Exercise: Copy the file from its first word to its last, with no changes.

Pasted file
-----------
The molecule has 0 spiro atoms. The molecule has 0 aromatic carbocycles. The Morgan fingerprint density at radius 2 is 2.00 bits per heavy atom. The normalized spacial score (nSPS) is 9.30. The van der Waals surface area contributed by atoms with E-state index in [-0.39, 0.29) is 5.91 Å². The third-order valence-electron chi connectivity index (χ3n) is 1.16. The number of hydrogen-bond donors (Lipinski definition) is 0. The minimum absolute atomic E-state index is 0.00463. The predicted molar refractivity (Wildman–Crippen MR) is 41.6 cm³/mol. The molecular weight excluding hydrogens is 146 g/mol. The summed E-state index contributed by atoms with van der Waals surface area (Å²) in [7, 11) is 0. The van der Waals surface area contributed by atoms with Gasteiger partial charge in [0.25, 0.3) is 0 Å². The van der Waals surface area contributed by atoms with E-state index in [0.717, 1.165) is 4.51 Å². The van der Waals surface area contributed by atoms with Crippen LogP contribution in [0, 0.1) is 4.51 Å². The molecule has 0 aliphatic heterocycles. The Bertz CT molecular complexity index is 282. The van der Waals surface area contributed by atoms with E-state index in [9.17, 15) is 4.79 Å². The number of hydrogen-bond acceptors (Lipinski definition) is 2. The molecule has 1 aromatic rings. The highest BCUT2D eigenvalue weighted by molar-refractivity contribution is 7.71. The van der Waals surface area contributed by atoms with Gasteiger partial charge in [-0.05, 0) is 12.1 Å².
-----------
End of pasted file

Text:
The molecule has 0 spiro atoms. The molecule has 0 aromatic carbocycles. The Morgan fingerprint density at radius 2 is 2.00 bits per heavy atom. The normalized spacial score (nSPS) is 9.30. The van der Waals surface area contributed by atoms with E-state index in [-0.39, 0.29) is 5.91 Å². The third-order valence-electron chi connectivity index (χ3n) is 1.16. The number of hydrogen-bond donors (Lipinski definition) is 0. The minimum absolute atomic E-state index is 0.00463. The predicted molar refractivity (Wildman–Crippen MR) is 41.6 cm³/mol. The molecular weight excluding hydrogens is 146 g/mol. The summed E-state index contributed by atoms with van der Waals surface area (Å²) in [7, 11) is 0. The van der Waals surface area contributed by atoms with Gasteiger partial charge in [0.25, 0.3) is 0 Å². The van der Waals surface area contributed by atoms with E-state index in [0.717, 1.165) is 4.51 Å². The van der Waals surface area contributed by atoms with Crippen LogP contribution in [0, 0.1) is 4.51 Å². The molecule has 0 aliphatic heterocycles. The Bertz CT molecular complexity index is 282. The van der Waals surface area contributed by atoms with E-state index in [9.17, 15) is 4.79 Å². The number of hydrogen-bond acceptors (Lipinski definition) is 2. The molecule has 1 aromatic rings. The highest BCUT2D eigenvalue weighted by molar-refractivity contribution is 7.71. The van der Waals surface area contributed by atoms with Gasteiger partial charge in [-0.05, 0) is 12.1 Å².